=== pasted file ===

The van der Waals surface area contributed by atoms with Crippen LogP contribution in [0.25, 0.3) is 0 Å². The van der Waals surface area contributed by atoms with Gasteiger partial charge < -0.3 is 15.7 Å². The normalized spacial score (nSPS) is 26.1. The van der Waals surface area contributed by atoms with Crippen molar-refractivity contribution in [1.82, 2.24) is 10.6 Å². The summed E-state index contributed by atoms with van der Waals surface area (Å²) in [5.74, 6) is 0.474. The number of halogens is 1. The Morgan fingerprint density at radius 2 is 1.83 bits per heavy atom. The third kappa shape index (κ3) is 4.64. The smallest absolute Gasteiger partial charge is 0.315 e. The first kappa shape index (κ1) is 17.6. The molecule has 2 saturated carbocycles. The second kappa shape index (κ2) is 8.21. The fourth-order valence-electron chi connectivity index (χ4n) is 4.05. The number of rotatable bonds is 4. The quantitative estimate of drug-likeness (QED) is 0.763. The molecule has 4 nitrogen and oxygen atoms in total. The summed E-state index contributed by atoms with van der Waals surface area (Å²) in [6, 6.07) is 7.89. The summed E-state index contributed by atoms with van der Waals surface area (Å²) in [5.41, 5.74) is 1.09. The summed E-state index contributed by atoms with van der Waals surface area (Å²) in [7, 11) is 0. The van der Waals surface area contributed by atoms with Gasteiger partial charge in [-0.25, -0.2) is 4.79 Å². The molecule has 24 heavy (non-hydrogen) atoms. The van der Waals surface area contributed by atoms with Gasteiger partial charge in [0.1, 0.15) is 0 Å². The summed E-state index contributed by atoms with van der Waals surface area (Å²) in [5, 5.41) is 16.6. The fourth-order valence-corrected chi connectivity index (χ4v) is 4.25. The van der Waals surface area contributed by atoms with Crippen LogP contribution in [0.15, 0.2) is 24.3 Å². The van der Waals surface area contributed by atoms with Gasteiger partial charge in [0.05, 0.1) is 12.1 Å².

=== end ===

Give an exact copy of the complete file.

The van der Waals surface area contributed by atoms with Crippen LogP contribution in [0.25, 0.3) is 0 Å². The van der Waals surface area contributed by atoms with Gasteiger partial charge < -0.3 is 15.7 Å². The normalized spacial score (nSPS) is 26.1. The van der Waals surface area contributed by atoms with Crippen molar-refractivity contribution in [1.82, 2.24) is 10.6 Å². The summed E-state index contributed by atoms with van der Waals surface area (Å²) in [5.74, 6) is 0.474. The number of halogens is 1. The Morgan fingerprint density at radius 2 is 1.83 bits per heavy atom. The third kappa shape index (κ3) is 4.64. The smallest absolute Gasteiger partial charge is 0.315 e. The first kappa shape index (κ1) is 17.6. The molecule has 2 saturated carbocycles. The second kappa shape index (κ2) is 8.21. The fourth-order valence-electron chi connectivity index (χ4n) is 4.05. The number of rotatable bonds is 4. The quantitative estimate of drug-likeness (QED) is 0.763. The molecule has 4 nitrogen and oxygen atoms in total. The summed E-state index contributed by atoms with van der Waals surface area (Å²) in [6, 6.07) is 7.89. The summed E-state index contributed by atoms with van der Waals surface area (Å²) in [5.41, 5.74) is 1.09. The summed E-state index contributed by atoms with van der Waals surface area (Å²) in [7, 11) is 0. The van der Waals surface area contributed by atoms with Gasteiger partial charge in [-0.25, -0.2) is 4.79 Å². The molecule has 24 heavy (non-hydrogen) atoms. The van der Waals surface area contributed by atoms with Gasteiger partial charge in [0.1, 0.15) is 0 Å². The summed E-state index contributed by atoms with van der Waals surface area (Å²) in [5, 5.41) is 16.6. The fourth-order valence-corrected chi connectivity index (χ4v) is 4.25. The van der Waals surface area contributed by atoms with Crippen LogP contribution in [0.15, 0.2) is 24.3 Å². The van der Waals surface area contributed by atoms with Gasteiger partial charge in [0.05, 0.1) is 12.1 Å².